In 2017, it was confirmed that Miranda is working with songwriter Alan Menken on new music for Disney’s live-action version of “The Little Mermaid.” He is also writing music for a Sony animated film, “Vivo,” which will be released in 2021.
He’s also been acting more as well, with starring roles in “Mary Poppins Returns” and “His Dark Materials,” and a guest spot on “Brooklyn Nine-Nine.”
In the 2018 sequel to the iconic Disney film, Miranda played Jack, a Cockney lamplighter and former apprentice to Dick Van Dyke’s character from the original film. Miranda received a Golden Globe nomination for his performance.
Miranda also took on the role of Lee Scoresby in the HBO adaptation of the Philip Pullman “His Dark Materials” trilogy that premiered in 2019. It has been renewed for a third and final season.
In addition to those main roles, he’s popped up in “Brooklyn Nine-Nine” as the brother of Melissa Fumero’s character, Amy Santiago, as Julián Castro on “Saturday Night Live,” as real-life actor Roy Scheider in an episode of “Fosse/Verdon” (which he also produced), among other roles. He also hosted an episode of “SNL,” making him one of the few Broadway stars to host the show — proving how mainstream “Hamilton” has become.
As if he’s not busy enough, he also wrote a book, “Gmorning, Gnight!: Little Pep Talks for Me & You” with Jonny Sun.
For years, almost every morning and night, Miranda famously tweeted sweet little messages and affirmations, telling his followers that everything will be OK. He worked with illustrator Jonny Sun to compile his tweets into a book with drawings. It was released in October 2018.
“The real joy of it was really working with Lin to make sure that the illustrations were reflective of him. We spent some time going through each of the tweets, and he kind of gave me like the director’s commentary of each kind of passage, and told me here’s how he was feeling this day, here’s what he was thinking of. And the joy for me was taking all of that stuff and trying to fit it into the image,” said Sun of working with the playwright.
Miranda also makes time for advocacy and charity work for Puerto Rico, especially after Hurricane Maria. He returned to the part of Alexander Hamilton when the musical was in Puerto Rico in 2019.
In September 2017, Hurricane Maria brought devastation to Puerto Rico. His parents had grown up on the island and in his youth, Miranda had spent summers there visiting his grandparents.
Since the hurricane hit, Miranda has used his platform and voice to raise awareness and funds for disaster relief. He visited Puerto Rico and saw what little remained of his grandparents’ beloved home. “My job is to amplify the concerns of Puerto Rico,” Miranda told CBS News in November 2017. Miranda said that there are still towns in Puerto Rico struggling to get aid.
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The day after Maria hit, Miranda wrote a song, “Almost Like Praying.” It features Puerto Rican artists, including Jennifer Lopez. The song was released in October 2017, and became the No. 1 song on iTunes in 17 countries. All proceeds from the song went to hurricane relief.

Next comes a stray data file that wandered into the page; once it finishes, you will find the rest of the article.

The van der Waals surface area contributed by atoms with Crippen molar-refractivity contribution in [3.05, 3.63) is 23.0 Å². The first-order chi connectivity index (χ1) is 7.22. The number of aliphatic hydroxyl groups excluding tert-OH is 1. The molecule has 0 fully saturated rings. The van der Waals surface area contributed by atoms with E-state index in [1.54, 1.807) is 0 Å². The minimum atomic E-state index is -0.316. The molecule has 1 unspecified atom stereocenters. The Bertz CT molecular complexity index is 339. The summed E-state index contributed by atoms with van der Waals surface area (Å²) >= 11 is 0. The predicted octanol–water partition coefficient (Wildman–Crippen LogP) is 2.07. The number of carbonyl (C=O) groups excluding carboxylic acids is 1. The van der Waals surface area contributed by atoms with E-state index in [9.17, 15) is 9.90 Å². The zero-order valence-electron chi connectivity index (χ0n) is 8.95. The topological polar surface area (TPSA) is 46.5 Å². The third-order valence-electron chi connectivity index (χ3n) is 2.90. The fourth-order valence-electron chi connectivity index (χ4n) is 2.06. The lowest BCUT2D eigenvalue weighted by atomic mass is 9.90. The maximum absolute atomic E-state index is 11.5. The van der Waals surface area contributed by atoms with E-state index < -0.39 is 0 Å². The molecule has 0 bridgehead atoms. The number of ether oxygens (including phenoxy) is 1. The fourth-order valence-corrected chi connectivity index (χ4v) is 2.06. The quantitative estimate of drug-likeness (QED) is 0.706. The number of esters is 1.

In January 2019, the touring company of “Hamilton” traveled to Puerto Rico, and Miranda returned to the titular role — the entire three-week run sold out and raised an estimated $15 million for Miranda’s Flamboyan Arts Fund, according to Rolling Stone.
In 2018, Miranda announced he will be making his directorial debut with the movie adaptation of the Jonathan Larson musical, “Tick, Tick … Boom!” It’s set to premiere on Netflix in 2021.
“Tick Tick … Boom!” is Larson’s other musical — the late playwright is more well-known for megahit “Rent.” Miranda was announced to be directing an adaptation of the musical in 2018. It was later picked up by Netflix, with Andrew Garfield starring. On Twitter, it was confirmed that Miranda’s directorial debut will premiere on the streaming service this year.
Last summer, the theatrical adaptation of “In the Heights” was supposed to be released, but it was pushed back due to the coronavirus.
While Miranda is not reprising his role as Usnavi, he will be making an appearance as a side character, Piraguero, or the Piragua Guy.
The movie was supposed to be released last summer, but due to the pandemic, it was pushed back a full year. Now, it’s part of HBO Max’s larger plan to release all films simultaneously in theaters and on the streaming service.
Watch the trailer here.
Just five years after its debut, a filmed version of “Hamilton” was released on Disney Plus on July 3, 2020.
Perhaps to make up for the lack of Miranda-approved musical content, the filmed version of “Hamilton,” complete with its original cast, was pushed from an October 2021 theatrical release to a surprise July 2020 drop on Disney Plus.
As CNET noted at the time, it is the only way to see the musical right now, as Broadway performances are shut down for the foreseeable future.
Read More: Lin-Manuel Miranda says he’s ‘really glad’ Prince Harry didn’t take the King George III storyline personally when he came to see ‘Hamilton’
In December 2020, Disney announced yet another collaboration with Miranda — this time, to write songs for their upcoming animated film “Encanto.”
During the overwhelming Disney Investor Day presentation, one of the less-talked-about reveals (since there were so many) was that Miranda is collaborating with the House of Mouse once again to pen the songs for the upcoming “Encanto.”
According to IMDb, the film is “centered on a young girl and her family in Colombia, who all have magical powers [while], sadly, the young girl has no powers.”